Youth Ministry workers need to understand that, in order to be effective in their role, it is important to give the leadership and primary responsibility of raising children to spiritual maturity back to parents, as God intended it to be. DeVries (2004:9–10) argues that the most substantial Youth Ministry with the utmost positive results is the ministry that relates to young men and women as members of families. Strommen and Hardel (2008:269) note that parents play a vital role in establishing family relationships as well as how the family relates to God.

According to Schlect (2007:3), a part of the problem of the flawed concept of Youth Ministry is the fact that the church is not expecting enough from parents and their children. Only when the church respects, involves and empowers parents in the process of guiding children spiritually Youth Ministry will be successful in the long run. Instead of taking the responsibility off the shoulders of parents to raise their children in the ways of God, it is rather the church’s responsibility to train and empower parents as spiritual leaders in order to be the primary spiritual coaches for their children. Barna (2006:35) magnifies this need when he states that most Christian parents do not believe they are doing a good job at facilitating the spiritual development of their children. Strommen and Hardel (2008:142) say that parents need to be taught how to connect with their children through the sharing of Scripture stories, and also how to pray with their children.

Only when parents feel empowered as spiritual leaders they will have the courage to take up their responsibility as spiritual leaders of their homes in the same way that they take up the responsibility as primary caretakers of their children in all other facets of life. Parents need to realise that this is the way that God intended it from the very beginning.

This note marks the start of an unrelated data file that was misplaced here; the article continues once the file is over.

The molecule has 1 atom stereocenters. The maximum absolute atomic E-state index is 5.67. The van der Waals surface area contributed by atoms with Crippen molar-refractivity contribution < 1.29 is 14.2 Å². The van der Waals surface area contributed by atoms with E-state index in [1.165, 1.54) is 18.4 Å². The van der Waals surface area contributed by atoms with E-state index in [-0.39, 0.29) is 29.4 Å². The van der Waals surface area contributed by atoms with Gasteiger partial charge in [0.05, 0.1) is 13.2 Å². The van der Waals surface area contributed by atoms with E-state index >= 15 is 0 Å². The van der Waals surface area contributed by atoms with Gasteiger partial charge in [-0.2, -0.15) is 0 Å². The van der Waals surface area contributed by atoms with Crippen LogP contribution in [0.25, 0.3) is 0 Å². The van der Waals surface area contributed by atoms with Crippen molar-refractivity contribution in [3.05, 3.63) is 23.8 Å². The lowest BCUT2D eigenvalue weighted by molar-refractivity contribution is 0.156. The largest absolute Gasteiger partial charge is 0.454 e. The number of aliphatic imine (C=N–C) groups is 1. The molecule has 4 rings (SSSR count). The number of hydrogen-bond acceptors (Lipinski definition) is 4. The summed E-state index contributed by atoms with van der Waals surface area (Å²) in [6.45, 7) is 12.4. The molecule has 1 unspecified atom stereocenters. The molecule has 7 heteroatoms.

Role of the congregation in effective Youth Ministry
The congregation is seen and valued as the larger faith family of effective Youth Ministry. The Church is a ‘family of families’ (cf. Anderson & Guernsey 1985; Anderson 2007:176). This concept can only be viewed in a similar way the Bible speaks of the body of Christ as a ‘household’ of God or the ‘temple’ of God (Eph 2:19; 1 Tm 3:14–15; 1 Jn 3:1; cf. Anderson 2007:176). The different parts are connected to one another, and together they make up the body of Christ and function as it. In the same way, Youth Ministry is an integral part of the larger congregation. Nel (2001:4) writes that the youth forms an integral part of the congregation as an entity and the entity is never completed without Youth Ministry. Youth leaders need to remind and motivate the congregation that they are important in Youth Ministry to ultimately act as the family of God − stretching out their arms to the youth in love and healing, and carry them in prayer. The congregation should overload the youth in grace and not with a judging attitude when they are in the wrong, knowing that they are still young Christians. The ideal relationship between the youth, youth leaders and the congregation will result in connecting the identity and work of God with the caring work of the church (cf. Purves 2004:xxvii).

Role of the youth in effective Youth Ministry
The youth is responsible for one another in the sense that they care for each other and help each other where possible (cf. Nel 2001:4–5; Gn 4:9; Ec 4:10). In order to minister effectively to the youth, it is very important to understand the essence of who they are and how to create a safe haven for them.

What follows is in no way a complete summary, but rather an attempt to highlight the most important characteristics of who the youth are and what they need.

The youth’s childhood needs to be preserved and protected
Childhood innocence is under assault. Medved and Medved (1998) describe it powerfully as follows:

The very idea of parental protectiveness has been overwhelmed by relentless pressure from a society that seems determined to expose its young to every perversion and peril in an effort to ‘prepare’ them for a harsh, dangerous future. (p. 3)

Boteach (2006:35) agrees with the above description when he indicates that we need to shield our youth from the increasingly malign cultural influences that subtly but constantly persuade our children to skip childhood (cf. Dobson 2012:12).